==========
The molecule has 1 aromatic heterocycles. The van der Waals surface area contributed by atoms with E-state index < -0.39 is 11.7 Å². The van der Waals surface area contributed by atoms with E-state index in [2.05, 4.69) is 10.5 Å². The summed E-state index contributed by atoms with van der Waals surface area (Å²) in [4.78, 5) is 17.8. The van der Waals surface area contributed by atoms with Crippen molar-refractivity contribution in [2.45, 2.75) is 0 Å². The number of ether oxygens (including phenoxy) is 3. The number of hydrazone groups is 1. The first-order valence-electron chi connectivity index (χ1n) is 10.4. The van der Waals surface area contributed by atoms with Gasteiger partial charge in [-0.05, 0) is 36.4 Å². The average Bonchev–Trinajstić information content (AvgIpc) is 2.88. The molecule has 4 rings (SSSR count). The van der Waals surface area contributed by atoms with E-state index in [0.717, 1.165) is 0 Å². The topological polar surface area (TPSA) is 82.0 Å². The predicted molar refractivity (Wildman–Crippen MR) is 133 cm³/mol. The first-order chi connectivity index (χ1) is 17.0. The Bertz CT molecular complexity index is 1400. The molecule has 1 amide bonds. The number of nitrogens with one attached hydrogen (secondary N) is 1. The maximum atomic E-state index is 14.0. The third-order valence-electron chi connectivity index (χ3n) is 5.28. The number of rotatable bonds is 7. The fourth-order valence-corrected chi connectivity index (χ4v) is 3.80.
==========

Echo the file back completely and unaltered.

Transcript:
The molecule has 1 aromatic heterocycles. The van der Waals surface area contributed by atoms with E-state index < -0.39 is 11.7 Å². The van der Waals surface area contributed by atoms with E-state index in [2.05, 4.69) is 10.5 Å². The summed E-state index contributed by atoms with van der Waals surface area (Å²) in [4.78, 5) is 17.8. The van der Waals surface area contributed by atoms with Crippen molar-refractivity contribution in [2.45, 2.75) is 0 Å². The number of ether oxygens (including phenoxy) is 3. The number of hydrazone groups is 1. The first-order valence-electron chi connectivity index (χ1n) is 10.4. The van der Waals surface area contributed by atoms with Gasteiger partial charge in [-0.05, 0) is 36.4 Å². The average Bonchev–Trinajstić information content (AvgIpc) is 2.88. The molecule has 4 rings (SSSR count). The van der Waals surface area contributed by atoms with E-state index in [0.717, 1.165) is 0 Å². The topological polar surface area (TPSA) is 82.0 Å². The predicted molar refractivity (Wildman–Crippen MR) is 133 cm³/mol. The first-order chi connectivity index (χ1) is 17.0. The Bertz CT molecular complexity index is 1400. The molecule has 1 amide bonds. The number of nitrogens with one attached hydrogen (secondary N) is 1. The maximum atomic E-state index is 14.0. The third-order valence-electron chi connectivity index (χ3n) is 5.28. The number of rotatable bonds is 7. The fourth-order valence-corrected chi connectivity index (χ4v) is 3.80.